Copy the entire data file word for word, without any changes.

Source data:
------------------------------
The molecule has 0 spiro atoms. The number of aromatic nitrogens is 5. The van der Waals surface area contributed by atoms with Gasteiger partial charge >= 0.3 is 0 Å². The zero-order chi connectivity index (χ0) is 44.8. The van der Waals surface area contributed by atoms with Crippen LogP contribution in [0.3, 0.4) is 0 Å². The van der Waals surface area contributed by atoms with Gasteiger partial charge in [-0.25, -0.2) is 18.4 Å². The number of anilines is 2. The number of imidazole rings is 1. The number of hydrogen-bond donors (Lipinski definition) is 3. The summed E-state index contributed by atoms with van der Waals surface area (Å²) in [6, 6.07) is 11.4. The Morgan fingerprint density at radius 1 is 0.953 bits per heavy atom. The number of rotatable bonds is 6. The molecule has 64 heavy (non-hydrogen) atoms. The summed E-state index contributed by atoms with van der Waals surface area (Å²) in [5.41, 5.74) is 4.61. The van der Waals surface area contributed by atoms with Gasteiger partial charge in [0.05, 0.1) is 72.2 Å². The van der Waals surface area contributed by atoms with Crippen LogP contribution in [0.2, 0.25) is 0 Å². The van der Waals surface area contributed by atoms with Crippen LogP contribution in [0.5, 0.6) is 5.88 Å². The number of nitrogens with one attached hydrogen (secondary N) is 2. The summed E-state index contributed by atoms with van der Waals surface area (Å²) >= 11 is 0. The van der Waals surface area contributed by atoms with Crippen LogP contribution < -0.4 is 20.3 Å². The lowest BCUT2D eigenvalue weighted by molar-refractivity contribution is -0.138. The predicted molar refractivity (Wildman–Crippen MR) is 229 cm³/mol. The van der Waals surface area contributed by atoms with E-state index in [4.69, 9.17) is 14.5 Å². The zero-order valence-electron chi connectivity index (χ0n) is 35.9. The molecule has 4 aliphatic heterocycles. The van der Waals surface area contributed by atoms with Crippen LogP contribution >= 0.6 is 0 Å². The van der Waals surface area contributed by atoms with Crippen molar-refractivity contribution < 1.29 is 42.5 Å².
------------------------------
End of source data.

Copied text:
The molecule has 0 spiro atoms. The number of aromatic nitrogens is 5. The van der Waals surface area contributed by atoms with Gasteiger partial charge >= 0.3 is 0 Å². The zero-order chi connectivity index (χ0) is 44.8. The van der Waals surface area contributed by atoms with Crippen LogP contribution in [0.3, 0.4) is 0 Å². The van der Waals surface area contributed by atoms with Gasteiger partial charge in [-0.25, -0.2) is 18.4 Å². The number of anilines is 2. The number of imidazole rings is 1. The number of hydrogen-bond donors (Lipinski definition) is 3. The summed E-state index contributed by atoms with van der Waals surface area (Å²) in [6, 6.07) is 11.4. The Morgan fingerprint density at radius 1 is 0.953 bits per heavy atom. The number of rotatable bonds is 6. The molecule has 64 heavy (non-hydrogen) atoms. The summed E-state index contributed by atoms with van der Waals surface area (Å²) in [5.41, 5.74) is 4.61. The van der Waals surface area contributed by atoms with Gasteiger partial charge in [0.05, 0.1) is 72.2 Å². The van der Waals surface area contributed by atoms with Crippen LogP contribution in [0.2, 0.25) is 0 Å². The van der Waals surface area contributed by atoms with Crippen LogP contribution in [0.5, 0.6) is 5.88 Å². The number of nitrogens with one attached hydrogen (secondary N) is 2. The summed E-state index contributed by atoms with van der Waals surface area (Å²) >= 11 is 0. The van der Waals surface area contributed by atoms with Crippen LogP contribution < -0.4 is 20.3 Å². The lowest BCUT2D eigenvalue weighted by molar-refractivity contribution is -0.138. The predicted molar refractivity (Wildman–Crippen MR) is 229 cm³/mol. The van der Waals surface area contributed by atoms with E-state index in [4.69, 9.17) is 14.5 Å². The zero-order valence-electron chi connectivity index (χ0n) is 35.9. The molecule has 4 aliphatic heterocycles. The van der Waals surface area contributed by atoms with Crippen LogP contribution >= 0.6 is 0 Å². The van der Waals surface area contributed by atoms with Crippen molar-refractivity contribution < 1.29 is 42.5 Å².